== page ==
Bit of a mixed bag this one. On the one hand I liked the significance of the story which is based around human beings disregarding the Earth’s natural habitat. On the other it was so badly done I wanted to throw a shrub at the screen.
Silent Running does make you think, though. You’re the cultivator of the last remaining forest in existence. What would you do if someone told you to destroy it? Let it happen, or fight it? Freeman Lowell fights it. Admirable, yes, but the means he uses to do it are bloody ridiculous. Use force, maybe, but no-one would go so far as to commit cold-blooded murder. He’s very irritating as a lead character and wouldn’t be out of place at a Woodstock festival, drunk as a fart and shouting expletives at the authorities.
Then there’s his motives. Whereas I would see protecting trees and flora as a way of protecting ourselves as well as the world in which we live, Lowell only speaks about preserving the forest’s beauty. There’s never any mention of the trees and plants being a key part of the Earth’s ecosystem in order for us to survive, so as long as the plumage is pretty and the trees are bushy then we should be happy! The sob story of a girl not being able to hold a leaf is almost as bad as American Beauty’s trash blowing in the wind scene.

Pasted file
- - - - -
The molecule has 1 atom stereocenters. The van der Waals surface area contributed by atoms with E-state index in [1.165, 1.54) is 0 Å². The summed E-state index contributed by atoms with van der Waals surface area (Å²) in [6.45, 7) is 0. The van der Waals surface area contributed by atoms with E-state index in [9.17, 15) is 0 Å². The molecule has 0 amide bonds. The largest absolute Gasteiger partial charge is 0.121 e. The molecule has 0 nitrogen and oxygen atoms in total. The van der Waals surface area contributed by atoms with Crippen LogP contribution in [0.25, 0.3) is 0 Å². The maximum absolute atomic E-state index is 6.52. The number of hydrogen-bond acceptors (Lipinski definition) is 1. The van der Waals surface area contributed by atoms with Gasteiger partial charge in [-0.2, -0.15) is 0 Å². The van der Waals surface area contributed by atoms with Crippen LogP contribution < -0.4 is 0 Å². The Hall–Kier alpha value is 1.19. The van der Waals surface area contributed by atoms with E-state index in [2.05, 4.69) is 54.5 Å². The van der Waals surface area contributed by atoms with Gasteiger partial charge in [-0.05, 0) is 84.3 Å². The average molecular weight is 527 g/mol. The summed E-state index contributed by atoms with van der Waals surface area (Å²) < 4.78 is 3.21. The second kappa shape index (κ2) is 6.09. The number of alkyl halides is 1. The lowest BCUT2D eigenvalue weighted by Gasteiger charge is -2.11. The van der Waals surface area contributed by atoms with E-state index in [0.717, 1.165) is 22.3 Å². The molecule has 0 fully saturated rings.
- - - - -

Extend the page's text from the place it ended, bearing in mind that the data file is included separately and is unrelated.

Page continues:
On the plus side there are three cheeky drones (Hewey, Dewey and Louie) that provide some much-needed relief to this pretentiousness. They can’t talk, they’re generally box-like, but they still put forward a sense of personality that the human characters completely lack. A smile was always on my face whenever I saw them waddling through the corridors or working on ship maintenance. If it wasn’t for some striking 70’s visuals, Hewey and Dewey would completely steal the show.
Silent Running was a disappointment for me. Maybe it’s the over-styled generation of films I’ve grown up with, but I’d say I’m pretty open-minded about eras before my time. There’s just too many holes in Silent Running for me. And don’t even get me started on the music…
“The only person standing in your way is you.” – Thomas Leroy